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Can Tribe bats pitch in with enough offense?

@MandyBell02
February 6, 2020

CLEVELAND -- Year after year, there’s rarely a question about whether the Indians’ starting rotation will be strong enough to help lead the team to success. And once again, the focus will fall on the offense. Even after trading Corey Kluber to the Rangers, the Tribe has the potential to

CLEVELAND -- Year after year, there’s rarely a question about whether the Indians’ starting rotation will be strong enough to help lead the team to success. And once again, the focus will fall on the offense.

Even after trading Corey Kluber to the Rangers, the Tribe has the potential to boast one of the best starting staffs in the Majors. But did the club do enough with the financial flexibility it created to make sure the offense puts enough runs on the board to support the rock-solid rotation?

According to Cot’s Contracts, the Indians’ approximate $119 million Opening Day payroll in 2019 is estimated to drop to $90 million in '20. The team moved Kluber, declined to pick up second baseman Jason Kipnis’ option, non-tendered backup catcher Kevin Plawecki and lost guys like Tyler Clippard and Yasiel Puig to free agency. The Indians replaced Kipnis and Plawecki with César Hernández and Sandy León, respectively, and picked up outfielder Delino DeShields and reliever Emmanuel Clase in exchange for Kluber.

While the front office sits back and evaluates its offseason in comparison to the White Sox and Twins' aggressive winters, does it believe it has done enough to remain in contention?

“We do,” Indians president of baseball operations Chris Antonetti said. “We know our division continues to improve. The Twins are the defending champs and we know we need to knock them off to get back to where we want to be. And the White Sox have improved a lot over the course of the last few months. But we do feel really good about the group of guys we have that we brought back from last year and the guys that we’ve added to that mix.”

Despite the trade rumors, shortstop Francisco Lindor is still a member of a the Tribe, and the club is hoping for a better offensive start to the year for José Ramírez than his .198 average and .586 OPS through his first 66 games in 2019. Combine that with a solid sophomore campaign from Oscar Mercado, the potential power Franmil Reyes could bring -- considering he hit 37 homers between the Padres and Indians last year -- and another steady offensive year for Carlos Santana and Cleveland is at least in a decent spot to remain in contention. However, another impact bat in the middle of the order would be a tremendous difference to the lineup.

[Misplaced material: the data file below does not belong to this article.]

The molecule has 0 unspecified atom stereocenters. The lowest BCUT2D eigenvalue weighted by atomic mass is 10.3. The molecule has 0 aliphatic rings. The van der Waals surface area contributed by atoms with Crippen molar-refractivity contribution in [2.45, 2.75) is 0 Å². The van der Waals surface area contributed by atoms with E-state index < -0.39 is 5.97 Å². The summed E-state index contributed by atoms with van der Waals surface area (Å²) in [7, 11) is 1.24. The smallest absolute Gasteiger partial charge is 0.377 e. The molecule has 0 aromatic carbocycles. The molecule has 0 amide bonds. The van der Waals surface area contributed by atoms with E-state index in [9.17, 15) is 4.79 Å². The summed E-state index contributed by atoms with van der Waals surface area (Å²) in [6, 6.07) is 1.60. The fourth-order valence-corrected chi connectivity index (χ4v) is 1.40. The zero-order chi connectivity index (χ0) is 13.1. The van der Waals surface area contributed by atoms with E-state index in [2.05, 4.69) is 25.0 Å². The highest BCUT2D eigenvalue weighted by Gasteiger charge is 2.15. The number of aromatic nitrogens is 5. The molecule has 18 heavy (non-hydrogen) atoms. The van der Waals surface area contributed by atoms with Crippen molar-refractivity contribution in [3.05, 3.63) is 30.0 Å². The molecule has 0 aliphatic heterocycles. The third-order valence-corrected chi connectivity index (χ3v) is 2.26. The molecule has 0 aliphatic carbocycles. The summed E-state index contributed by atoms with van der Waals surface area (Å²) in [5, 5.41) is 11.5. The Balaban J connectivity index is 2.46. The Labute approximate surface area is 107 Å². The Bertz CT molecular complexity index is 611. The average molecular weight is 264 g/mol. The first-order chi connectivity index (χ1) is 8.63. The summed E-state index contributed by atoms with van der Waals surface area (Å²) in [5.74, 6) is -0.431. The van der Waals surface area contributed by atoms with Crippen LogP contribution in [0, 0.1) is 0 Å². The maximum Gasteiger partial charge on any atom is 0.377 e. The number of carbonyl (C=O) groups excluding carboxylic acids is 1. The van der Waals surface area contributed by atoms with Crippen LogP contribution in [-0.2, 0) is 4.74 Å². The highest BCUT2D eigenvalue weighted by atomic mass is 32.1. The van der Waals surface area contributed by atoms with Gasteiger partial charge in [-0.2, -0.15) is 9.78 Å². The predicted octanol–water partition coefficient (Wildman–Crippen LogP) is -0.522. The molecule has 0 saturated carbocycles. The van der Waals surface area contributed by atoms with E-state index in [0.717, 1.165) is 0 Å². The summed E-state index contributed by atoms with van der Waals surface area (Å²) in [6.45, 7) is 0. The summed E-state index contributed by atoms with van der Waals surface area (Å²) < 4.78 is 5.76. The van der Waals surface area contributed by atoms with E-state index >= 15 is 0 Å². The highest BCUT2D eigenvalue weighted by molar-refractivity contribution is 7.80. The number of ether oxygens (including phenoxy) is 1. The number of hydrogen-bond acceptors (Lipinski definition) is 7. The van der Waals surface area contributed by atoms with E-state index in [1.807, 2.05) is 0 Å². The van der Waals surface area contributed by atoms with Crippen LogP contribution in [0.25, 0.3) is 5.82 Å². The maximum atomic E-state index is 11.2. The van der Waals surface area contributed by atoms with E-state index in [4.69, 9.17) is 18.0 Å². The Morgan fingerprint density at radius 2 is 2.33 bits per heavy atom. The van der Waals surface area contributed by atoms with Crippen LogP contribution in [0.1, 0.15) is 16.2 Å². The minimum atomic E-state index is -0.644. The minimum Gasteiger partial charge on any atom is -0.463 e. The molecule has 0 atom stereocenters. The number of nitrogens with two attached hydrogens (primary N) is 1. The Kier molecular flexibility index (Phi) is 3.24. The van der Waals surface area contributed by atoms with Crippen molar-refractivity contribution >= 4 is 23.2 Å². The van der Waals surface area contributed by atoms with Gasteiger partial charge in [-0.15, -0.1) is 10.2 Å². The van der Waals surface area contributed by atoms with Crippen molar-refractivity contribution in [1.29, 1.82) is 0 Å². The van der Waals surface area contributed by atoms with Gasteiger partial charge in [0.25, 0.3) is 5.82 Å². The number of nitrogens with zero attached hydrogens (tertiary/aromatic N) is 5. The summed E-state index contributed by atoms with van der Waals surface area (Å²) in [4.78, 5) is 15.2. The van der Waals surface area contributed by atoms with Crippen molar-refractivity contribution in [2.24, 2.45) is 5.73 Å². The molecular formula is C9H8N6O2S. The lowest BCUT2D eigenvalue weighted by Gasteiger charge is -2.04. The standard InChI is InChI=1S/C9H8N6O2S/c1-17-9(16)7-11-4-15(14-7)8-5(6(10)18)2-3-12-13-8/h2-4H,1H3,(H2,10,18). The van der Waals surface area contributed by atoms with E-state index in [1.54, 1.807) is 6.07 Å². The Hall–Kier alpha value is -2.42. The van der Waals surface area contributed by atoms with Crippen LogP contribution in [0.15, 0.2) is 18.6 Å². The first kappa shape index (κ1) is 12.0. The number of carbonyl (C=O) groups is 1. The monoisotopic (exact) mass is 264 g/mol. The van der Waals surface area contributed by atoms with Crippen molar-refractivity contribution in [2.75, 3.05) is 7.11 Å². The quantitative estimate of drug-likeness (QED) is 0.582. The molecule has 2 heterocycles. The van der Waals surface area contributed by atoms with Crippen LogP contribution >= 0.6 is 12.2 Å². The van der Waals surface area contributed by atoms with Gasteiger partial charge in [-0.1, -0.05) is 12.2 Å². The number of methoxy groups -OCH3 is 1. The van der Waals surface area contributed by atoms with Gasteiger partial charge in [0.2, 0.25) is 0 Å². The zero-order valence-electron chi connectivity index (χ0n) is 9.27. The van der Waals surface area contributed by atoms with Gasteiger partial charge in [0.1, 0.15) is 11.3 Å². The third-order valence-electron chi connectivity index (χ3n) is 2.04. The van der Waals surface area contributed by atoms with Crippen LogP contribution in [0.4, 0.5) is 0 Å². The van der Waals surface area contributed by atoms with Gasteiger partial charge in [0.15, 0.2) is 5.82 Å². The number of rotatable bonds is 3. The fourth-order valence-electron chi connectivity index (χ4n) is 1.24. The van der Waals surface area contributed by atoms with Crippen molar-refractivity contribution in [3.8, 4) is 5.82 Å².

Yasiel Puig is still sitting on the free-agent market, but the Indians have shown no indication of having interest in a reunion with the outfielder in 2020 after he finished the last two months of the season with the Tribe in '19. Another option still available would be Domingo Santana, who posted a .770 OPS with 20 doubles, one triple, 21 homers and 69 RBIs in 121 games for the Mariners last year. But similar to Reyes, Santana's defense would need some work, as he ranked second-to-last in Outfield Outs Above Average (-13) of 92 qualified outfielders in '19, according to Statcast. While they haven’t announced any last-minute signings just yet, Indians manager Terry Francona said another addition isn’t completely off the table.

“I don’t know,” Francona said. “I can’t sit here and tell you that it would shock me if we invited somebody to camp or even if we signed somebody. But I’m guessing we’re pretty close to who we’re gonna be.”

What the Indians can do will largely depend on the number they’re targeting for their Opening Day payroll. Though Antonetti said there hasn’t been any specific mandate handed down from ownership, it’s clear that a significant trimming was ordered. And because of that, it’s left plenty to wonder if the Tribe has enough to outscore opponents and remain in contention in the American League Central.

“I do think with the organization, you lose a little bit of wiggle room, but I’m not sure we had a ton to begin with,” Francona said of the budget cuts. “And I don’t think anybody is complaining about that. We just need to make good decisions. There are some teams where if they make a poor decision, they can make it go away. We’re not in that boat.

“I’m actually OK with that. We’re not going to be the type of team that just throws the bats and balls out there and wins, and I’m OK with that, too. We’re going to have to go out and play the right way, and getting to that point, I really enjoy it, because it’s not easy. You go through Spring Training and you come out in the season and you try to find your footing, but when you do, it really gets fun.”

Mandy Bell covers the Indians for MLB.com. Follow her on Twitter at @MandyBell02.